Zurich Rd2: Discombobulated!



Detailed analysis of the games on chessbase.com

by Alejandro Ramirez

Kramnik, Vladimir ½-½ Nakamura, Hikaru

Kramnik used a variation of the Catalan/Reti without d4 that he has employed in the past with great success. He played an unusual version of it by quickly taking on d5, relieving a large part of the central tension but allowing him to blast open the center and try to use his superior development.

Nakamura was easily up to the task to defend his position. He cleverly sacrificed his queen for a rook and a bishop, resulting in a position where White's queen simply lacked targets. This, combined with the weak light squares around White's king, resulted in the American holding on to the draw effortlessly.

Anand, Viswanathan 1-0 Aronian, Levon

There is nothing more uncomfortable in the game of chess than to be presented with a nasty surprise. Whether it is a move that you did not expect from you opponent, or a preparation that initially looks unsound, it is always difficult to know how to maneuver yourself in the resulting maze.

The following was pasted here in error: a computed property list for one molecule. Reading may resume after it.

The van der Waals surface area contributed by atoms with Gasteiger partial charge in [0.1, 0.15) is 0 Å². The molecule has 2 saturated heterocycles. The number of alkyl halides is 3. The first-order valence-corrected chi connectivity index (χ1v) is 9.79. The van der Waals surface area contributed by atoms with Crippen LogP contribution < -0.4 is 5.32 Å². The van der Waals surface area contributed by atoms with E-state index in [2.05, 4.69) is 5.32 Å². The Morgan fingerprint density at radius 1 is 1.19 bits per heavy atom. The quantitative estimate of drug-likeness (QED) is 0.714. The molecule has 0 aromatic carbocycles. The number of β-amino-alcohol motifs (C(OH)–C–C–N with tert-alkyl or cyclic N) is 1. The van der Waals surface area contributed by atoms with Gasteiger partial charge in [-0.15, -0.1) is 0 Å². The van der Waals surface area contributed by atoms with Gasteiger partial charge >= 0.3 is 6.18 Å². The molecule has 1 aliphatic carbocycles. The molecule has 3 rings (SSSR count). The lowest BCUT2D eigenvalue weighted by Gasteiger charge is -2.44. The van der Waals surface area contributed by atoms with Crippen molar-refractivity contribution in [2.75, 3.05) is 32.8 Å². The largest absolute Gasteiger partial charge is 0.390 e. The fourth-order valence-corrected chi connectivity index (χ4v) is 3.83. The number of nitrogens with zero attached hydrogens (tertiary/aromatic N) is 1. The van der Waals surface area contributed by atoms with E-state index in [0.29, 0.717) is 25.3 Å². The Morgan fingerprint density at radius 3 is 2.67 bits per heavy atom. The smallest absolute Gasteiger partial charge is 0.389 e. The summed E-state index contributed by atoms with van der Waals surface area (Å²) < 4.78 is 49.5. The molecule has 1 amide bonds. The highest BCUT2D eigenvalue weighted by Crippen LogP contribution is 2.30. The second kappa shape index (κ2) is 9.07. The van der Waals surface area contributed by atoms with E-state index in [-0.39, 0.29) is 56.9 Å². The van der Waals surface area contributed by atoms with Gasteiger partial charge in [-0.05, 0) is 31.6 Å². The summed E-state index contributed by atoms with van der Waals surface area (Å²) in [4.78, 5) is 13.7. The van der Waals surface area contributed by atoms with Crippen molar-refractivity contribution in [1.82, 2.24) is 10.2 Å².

Anand came well prepared; a clever piece sacrifice improved on his game against the World Champion in their title match back in November. Aronian won a piece, or rather Anand sacrificed it, and the Indian obtained a dangerous initiative. Black's knight on a6 looked fragile and awkward, while White's passed pawn on d7 created immense pressure. Aronian had too many choices: even after thinking for 20+ minutes on each move starting with 19...Be4, he was unable to find a correct continuation.

When Anand recovered his piece by mounting pressure on the intrepid d7 bishop, which eliminated the passed pawn, it was clear that the game would end in a White victory. The much superior coordination and the Aronian's multiple hanging pieces gave him no chance to survive. Anand won another piece with a simple tactic and the Armenian resigned.

Karjakin, Sergey ½-½ Caruana, Fabiano

The anti-Berlin positions are certainly going to see a surge of popularity now that the Berlin Wall is an opening that White simply keeps crashing into without success. Even if the chance for an opening advantage in these anti-Berlins seems minimal, it at least keeps enough pieces on the board to try to create some interesting games. And interesting was exactly what this fight was!